The Reza hallmark — the creation of important pieces showcasing sumptuous precious stones — still is celebrated. Mr. Reza brought out the Dentelle (or lace) necklace as a spectacular example.
“I wanted something delicate but complex,” he said of the Dentelle design. The intricate pattern is centered on an extremely rare and flawless emerald-cut, 9.46-carat octagonal old-mine Colombian emerald, with one lozenge-cut and two marquise-cut Zambian emeralds. There also are trapeze-cut diamonds and brilliants arranged in a setting of white, yellow and black (for contrast) gold.
The setting was sent to cutters, who tailored each jewel to fit the design; such pieces can take 12 to 18 months to complete.
In every Reza design, “there is artistic composition, but the other thing that doesn’t get enough credit is functionality,” Mr. Reza said. “It needs to be wearable on the human body, where it is constantly in motion. These pieces need to be worn — on an ear, on a hand, as a necklace — so you can see what they were made to be.” Rather than scale models, which jewelers traditionally used in designing, now 3-D printed versions are made to assure each piece will be both comfortable and beautiful.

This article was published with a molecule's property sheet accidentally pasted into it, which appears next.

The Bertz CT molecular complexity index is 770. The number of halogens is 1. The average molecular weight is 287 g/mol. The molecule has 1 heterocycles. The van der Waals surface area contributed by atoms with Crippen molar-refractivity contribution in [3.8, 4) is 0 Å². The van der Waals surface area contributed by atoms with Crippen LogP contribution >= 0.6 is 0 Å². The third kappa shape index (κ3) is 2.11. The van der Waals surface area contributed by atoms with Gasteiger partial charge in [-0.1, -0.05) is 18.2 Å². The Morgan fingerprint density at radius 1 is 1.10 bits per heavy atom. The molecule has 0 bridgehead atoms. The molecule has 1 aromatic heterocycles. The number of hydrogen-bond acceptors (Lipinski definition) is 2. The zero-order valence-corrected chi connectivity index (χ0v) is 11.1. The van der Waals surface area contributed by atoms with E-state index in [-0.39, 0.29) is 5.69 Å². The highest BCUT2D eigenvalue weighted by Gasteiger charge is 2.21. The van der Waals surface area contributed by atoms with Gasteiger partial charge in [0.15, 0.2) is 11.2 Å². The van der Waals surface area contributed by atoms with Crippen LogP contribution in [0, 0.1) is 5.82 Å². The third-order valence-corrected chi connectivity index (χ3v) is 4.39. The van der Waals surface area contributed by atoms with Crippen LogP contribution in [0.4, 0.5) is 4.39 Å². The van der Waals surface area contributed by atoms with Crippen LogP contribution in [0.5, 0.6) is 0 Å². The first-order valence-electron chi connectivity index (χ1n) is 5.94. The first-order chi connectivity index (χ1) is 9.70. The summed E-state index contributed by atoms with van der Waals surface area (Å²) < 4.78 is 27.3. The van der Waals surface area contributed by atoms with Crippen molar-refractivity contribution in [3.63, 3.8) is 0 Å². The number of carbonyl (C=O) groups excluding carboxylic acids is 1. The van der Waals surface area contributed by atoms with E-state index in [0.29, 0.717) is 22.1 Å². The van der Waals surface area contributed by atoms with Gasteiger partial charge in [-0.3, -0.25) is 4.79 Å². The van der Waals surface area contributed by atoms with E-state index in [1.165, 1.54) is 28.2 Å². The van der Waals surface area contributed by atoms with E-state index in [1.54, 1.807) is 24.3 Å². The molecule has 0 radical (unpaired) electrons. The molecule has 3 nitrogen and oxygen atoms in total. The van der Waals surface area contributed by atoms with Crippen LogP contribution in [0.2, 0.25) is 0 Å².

"There is artistic composition, but the other thing that doesn’t get enough credit is functionality"
Mr. Reza has a lot to live up to. His Moscow-born father, whose family fled the Russian Revolution, came to Paris after World War II and was soon renowned for his ability to discover exceptional old-mine gemstones from Colombia, India, Burma (now Myanmar), Thailand and Sri Lanka.
“He founded his own house in the 1950s and soon was trading and making jewelry for all the big Place Vendôme names,” Mr. Reza said. “Then he opened his Place Vendôme store in 1984.”
As he traveled, Alexandre Reza gathered rare old-mine diamonds, emeralds, sapphires and rubies. That remarkable collection, said to be among the world’s largest, was the reason Olivier Reza abandoned a successful career as an investment banker to take over the business when his father retired. “The most important aspect is the gems, waiting to be alive again,” he said. “I realized I had a huge head start.”
But Mr. Reza still has some of a banker’s sensibility. Jewels are the safest investment, he said. “A beautiful emerald or ruby never goes out of fashion.” “My only advice is to buy the best,” he said.